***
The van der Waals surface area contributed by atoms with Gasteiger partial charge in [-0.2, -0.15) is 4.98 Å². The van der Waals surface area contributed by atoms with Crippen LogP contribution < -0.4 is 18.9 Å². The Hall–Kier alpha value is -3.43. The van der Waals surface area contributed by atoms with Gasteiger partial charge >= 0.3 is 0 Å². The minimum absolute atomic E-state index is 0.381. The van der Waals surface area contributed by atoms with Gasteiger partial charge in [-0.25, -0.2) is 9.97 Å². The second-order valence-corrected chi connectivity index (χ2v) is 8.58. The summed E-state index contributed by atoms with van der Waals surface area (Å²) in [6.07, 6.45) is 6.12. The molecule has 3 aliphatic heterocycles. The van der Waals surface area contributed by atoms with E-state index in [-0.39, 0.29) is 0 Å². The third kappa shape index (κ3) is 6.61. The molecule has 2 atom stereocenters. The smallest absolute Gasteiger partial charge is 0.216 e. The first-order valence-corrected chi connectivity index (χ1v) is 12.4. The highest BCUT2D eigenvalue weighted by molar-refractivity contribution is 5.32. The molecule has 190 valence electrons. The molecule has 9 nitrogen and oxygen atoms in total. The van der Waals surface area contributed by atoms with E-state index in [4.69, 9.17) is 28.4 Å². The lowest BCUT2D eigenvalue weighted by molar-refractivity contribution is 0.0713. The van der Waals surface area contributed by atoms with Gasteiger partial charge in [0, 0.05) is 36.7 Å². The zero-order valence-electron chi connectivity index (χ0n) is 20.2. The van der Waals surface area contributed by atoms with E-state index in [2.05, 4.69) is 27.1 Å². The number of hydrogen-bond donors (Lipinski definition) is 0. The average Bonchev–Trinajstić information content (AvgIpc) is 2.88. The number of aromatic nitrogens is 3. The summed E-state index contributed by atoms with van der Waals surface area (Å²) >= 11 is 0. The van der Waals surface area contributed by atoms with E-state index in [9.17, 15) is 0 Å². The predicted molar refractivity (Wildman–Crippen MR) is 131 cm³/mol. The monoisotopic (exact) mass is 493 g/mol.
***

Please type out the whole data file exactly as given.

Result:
The van der Waals surface area contributed by atoms with Gasteiger partial charge in [-0.2, -0.15) is 4.98 Å². The van der Waals surface area contributed by atoms with Crippen LogP contribution < -0.4 is 18.9 Å². The Hall–Kier alpha value is -3.43. The van der Waals surface area contributed by atoms with Gasteiger partial charge >= 0.3 is 0 Å². The minimum absolute atomic E-state index is 0.381. The van der Waals surface area contributed by atoms with Gasteiger partial charge in [-0.25, -0.2) is 9.97 Å². The second-order valence-corrected chi connectivity index (χ2v) is 8.58. The summed E-state index contributed by atoms with van der Waals surface area (Å²) in [6.07, 6.45) is 6.12. The molecule has 3 aliphatic heterocycles. The van der Waals surface area contributed by atoms with E-state index in [-0.39, 0.29) is 0 Å². The third kappa shape index (κ3) is 6.61. The molecule has 2 atom stereocenters. The smallest absolute Gasteiger partial charge is 0.216 e. The first-order valence-corrected chi connectivity index (χ1v) is 12.4. The highest BCUT2D eigenvalue weighted by molar-refractivity contribution is 5.32. The molecule has 190 valence electrons. The molecule has 9 nitrogen and oxygen atoms in total. The van der Waals surface area contributed by atoms with E-state index in [4.69, 9.17) is 28.4 Å². The lowest BCUT2D eigenvalue weighted by molar-refractivity contribution is 0.0713. The van der Waals surface area contributed by atoms with Gasteiger partial charge in [0, 0.05) is 36.7 Å². The zero-order valence-electron chi connectivity index (χ0n) is 20.2. The van der Waals surface area contributed by atoms with E-state index in [2.05, 4.69) is 27.1 Å². The number of hydrogen-bond donors (Lipinski definition) is 0. The average Bonchev–Trinajstić information content (AvgIpc) is 2.88. The number of aromatic nitrogens is 3. The summed E-state index contributed by atoms with van der Waals surface area (Å²) >= 11 is 0. The van der Waals surface area contributed by atoms with E-state index in [9.17, 15) is 0 Å². The predicted molar refractivity (Wildman–Crippen MR) is 131 cm³/mol. The monoisotopic (exact) mass is 493 g/mol.